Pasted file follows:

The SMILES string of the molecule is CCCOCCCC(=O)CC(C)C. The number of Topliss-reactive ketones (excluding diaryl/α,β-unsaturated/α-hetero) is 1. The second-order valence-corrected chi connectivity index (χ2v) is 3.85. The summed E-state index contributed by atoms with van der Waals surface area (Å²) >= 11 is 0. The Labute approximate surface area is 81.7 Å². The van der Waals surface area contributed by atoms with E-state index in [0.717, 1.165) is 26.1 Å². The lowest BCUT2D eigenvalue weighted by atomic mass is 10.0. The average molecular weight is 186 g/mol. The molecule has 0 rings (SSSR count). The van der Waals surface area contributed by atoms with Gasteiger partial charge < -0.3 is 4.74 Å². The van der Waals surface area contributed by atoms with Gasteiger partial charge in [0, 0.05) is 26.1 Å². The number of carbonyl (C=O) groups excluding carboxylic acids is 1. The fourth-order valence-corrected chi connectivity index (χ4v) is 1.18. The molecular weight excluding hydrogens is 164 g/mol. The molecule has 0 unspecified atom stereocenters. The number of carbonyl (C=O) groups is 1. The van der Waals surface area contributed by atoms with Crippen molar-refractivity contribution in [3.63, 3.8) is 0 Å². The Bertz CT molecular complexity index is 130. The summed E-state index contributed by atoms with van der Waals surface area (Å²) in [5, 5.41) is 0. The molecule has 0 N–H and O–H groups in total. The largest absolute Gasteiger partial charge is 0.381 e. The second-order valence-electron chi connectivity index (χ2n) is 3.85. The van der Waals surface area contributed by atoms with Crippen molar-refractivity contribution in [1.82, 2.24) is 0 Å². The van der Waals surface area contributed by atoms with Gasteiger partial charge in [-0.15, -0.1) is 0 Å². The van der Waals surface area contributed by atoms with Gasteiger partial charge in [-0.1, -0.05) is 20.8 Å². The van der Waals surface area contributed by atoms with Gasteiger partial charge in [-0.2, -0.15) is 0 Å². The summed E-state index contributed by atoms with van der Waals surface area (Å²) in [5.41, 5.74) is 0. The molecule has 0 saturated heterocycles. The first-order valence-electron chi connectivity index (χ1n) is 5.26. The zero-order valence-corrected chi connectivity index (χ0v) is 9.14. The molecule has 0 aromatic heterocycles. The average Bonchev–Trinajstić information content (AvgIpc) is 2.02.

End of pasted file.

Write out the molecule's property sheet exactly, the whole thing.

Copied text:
The SMILES string of the molecule is CCCOCCCC(=O)CC(C)C. The number of Topliss-reactive ketones (excluding diaryl/α,β-unsaturated/α-hetero) is 1. The second-order valence-corrected chi connectivity index (χ2v) is 3.85. The summed E-state index contributed by atoms with van der Waals surface area (Å²) >= 11 is 0. The Labute approximate surface area is 81.7 Å². The van der Waals surface area contributed by atoms with E-state index in [0.717, 1.165) is 26.1 Å². The lowest BCUT2D eigenvalue weighted by atomic mass is 10.0. The average molecular weight is 186 g/mol. The molecule has 0 rings (SSSR count). The van der Waals surface area contributed by atoms with Gasteiger partial charge < -0.3 is 4.74 Å². The van der Waals surface area contributed by atoms with Gasteiger partial charge in [0, 0.05) is 26.1 Å². The number of carbonyl (C=O) groups excluding carboxylic acids is 1. The fourth-order valence-corrected chi connectivity index (χ4v) is 1.18. The molecular weight excluding hydrogens is 164 g/mol. The molecule has 0 unspecified atom stereocenters. The number of carbonyl (C=O) groups is 1. The van der Waals surface area contributed by atoms with Crippen molar-refractivity contribution in [3.63, 3.8) is 0 Å². The Bertz CT molecular complexity index is 130. The summed E-state index contributed by atoms with van der Waals surface area (Å²) in [5, 5.41) is 0. The molecule has 0 N–H and O–H groups in total. The largest absolute Gasteiger partial charge is 0.381 e. The second-order valence-electron chi connectivity index (χ2n) is 3.85. The van der Waals surface area contributed by atoms with Crippen molar-refractivity contribution in [1.82, 2.24) is 0 Å². The van der Waals surface area contributed by atoms with Gasteiger partial charge in [-0.15, -0.1) is 0 Å². The van der Waals surface area contributed by atoms with Gasteiger partial charge in [-0.1, -0.05) is 20.8 Å². The van der Waals surface area contributed by atoms with Gasteiger partial charge in [-0.2, -0.15) is 0 Å². The summed E-state index contributed by atoms with van der Waals surface area (Å²) in [5.41, 5.74) is 0. The molecule has 0 saturated heterocycles. The first-order valence-electron chi connectivity index (χ1n) is 5.26. The zero-order valence-corrected chi connectivity index (χ0v) is 9.14. The molecule has 0 aromatic heterocycles. The average Bonchev–Trinajstić information content (AvgIpc) is 2.02.